A new voice for broadband — rural community groups

April 5—The county may soon have another key ally when it comes to advocating for better broadband connectivity.

During Monday’s meeting of commissioners, Mike McLean updated the board on renewed interest from six community clubs in the county to have a wider voice on issues affecting rural areas.

As the recently elected chairman of the Haywood Community Development Council, McLean asked how the organization could become more involved in helping secure state funding for broadband in areas where it is needed.

“We ask the commissioners to provide us with updates, timelines and a formal plan for broadband in Haywood County, which is the greatest common need for rural communities,” McLean said.

Decades ago, Community Development Clubs were formed in Haywood through the Cooperative Extension Service so that less populated areas outside the municipalities could work better together to achieve common goals. One of the first tasks of a community development club was to build or find a location for a community center where residents could gather for everything from fun events to fundraisers to centers where services could be provided.

Each club has statutes and elects officers and is funded by a small annual contribution from county commissioners, cash awards which can be earned through an awards program at WNC Communities, but most importantly fundraising events organized by the clubs.

These events include everything from half marathons, grant applications, festivals, facility rentals, bluegrass concerts, and the list goes on.

The numbers are rising

Communities with active clubs include Beaverdam, Bethel, Cruso, Fines Creek, North Hominy and Pigeon. Two more clubs are being formed, McLean said – one in Saunook and the other in Hazelwood.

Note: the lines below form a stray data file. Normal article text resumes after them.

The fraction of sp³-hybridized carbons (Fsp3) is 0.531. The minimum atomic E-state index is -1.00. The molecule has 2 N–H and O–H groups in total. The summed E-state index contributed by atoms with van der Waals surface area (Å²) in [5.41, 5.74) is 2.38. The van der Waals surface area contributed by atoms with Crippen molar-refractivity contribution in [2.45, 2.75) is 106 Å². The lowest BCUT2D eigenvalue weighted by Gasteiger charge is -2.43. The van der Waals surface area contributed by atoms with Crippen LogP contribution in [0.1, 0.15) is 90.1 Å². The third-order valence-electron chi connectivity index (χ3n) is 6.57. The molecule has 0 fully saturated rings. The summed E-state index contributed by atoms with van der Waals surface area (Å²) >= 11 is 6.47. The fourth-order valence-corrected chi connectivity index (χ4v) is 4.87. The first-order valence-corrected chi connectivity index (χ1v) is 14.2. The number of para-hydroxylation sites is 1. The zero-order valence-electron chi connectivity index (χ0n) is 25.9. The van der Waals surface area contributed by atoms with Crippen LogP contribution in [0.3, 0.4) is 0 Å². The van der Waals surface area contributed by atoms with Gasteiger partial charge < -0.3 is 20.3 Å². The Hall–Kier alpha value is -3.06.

In addition to a separate club in each organized community, there is also a county council where the community club president and another representative meet quarterly to exchange ideas and discuss issues affecting all clubs.

In recent years, county council membership has shrunk to just two active members, McLean said, he and Karen Hammett of the Fines Creek Community Development Club.

Working again with Bill Skelton and later Julie Sawyer at the Cooperative Extension Service, the old bylaws were dusted off and a countywide meeting was held in November to decide if there was any interest in reinvigorating the board.

“Clubs overwhelmingly endorsed the council’s continued work to improve communication between county commissioners and each club,” McLean said, noting he was elected council chairman, Ann Crawford of Cruso Community Development. Club was elected Vice-President and a Secretary/Treasurer position is still open.

Minutes were found showing the council was very active in the 1980s and 1990s, McLean said, and there was broad agreement to move forward.

“Our needs are for new volunteers, a way to interface with county commissioners, but especially broadband. If we don’t have broadband, it can be a real bottleneck for activities,” he said. he declares. To that end, the board has been working with WNC communities, holding Zoom meetings and coffees to discern each club’s desire, he added.

There was broad agreement on the new direction of bringing broadband to homes that currently have subpar service, if any at all.

“Rural communities are usually the last to get full public service,” McLean said. “We have seen it in rural electrification. So what can we do to integrate broadband? We would like to get more involved.”

Commission Chairman Kevin Ensley asked David Francis, the county’s community and economic development manager, to work with the council and suggested that one way clubs could help is to encourage those who don’t have no service to call a broadband provider to inquire about service. He talked about a property he owned in Tennessee where broadband service was recently installed. Speaking with a company representative, he learned that the reason this happened was because the company kept track of the number of calls about a new service, and when an expansion opportunity arose. presented, she selected the areas where there had been the most calls.

Ensley told community development club representatives at the meeting that he appreciates their work.

“It really has an impact,” he said.

About Keneth T. Graves

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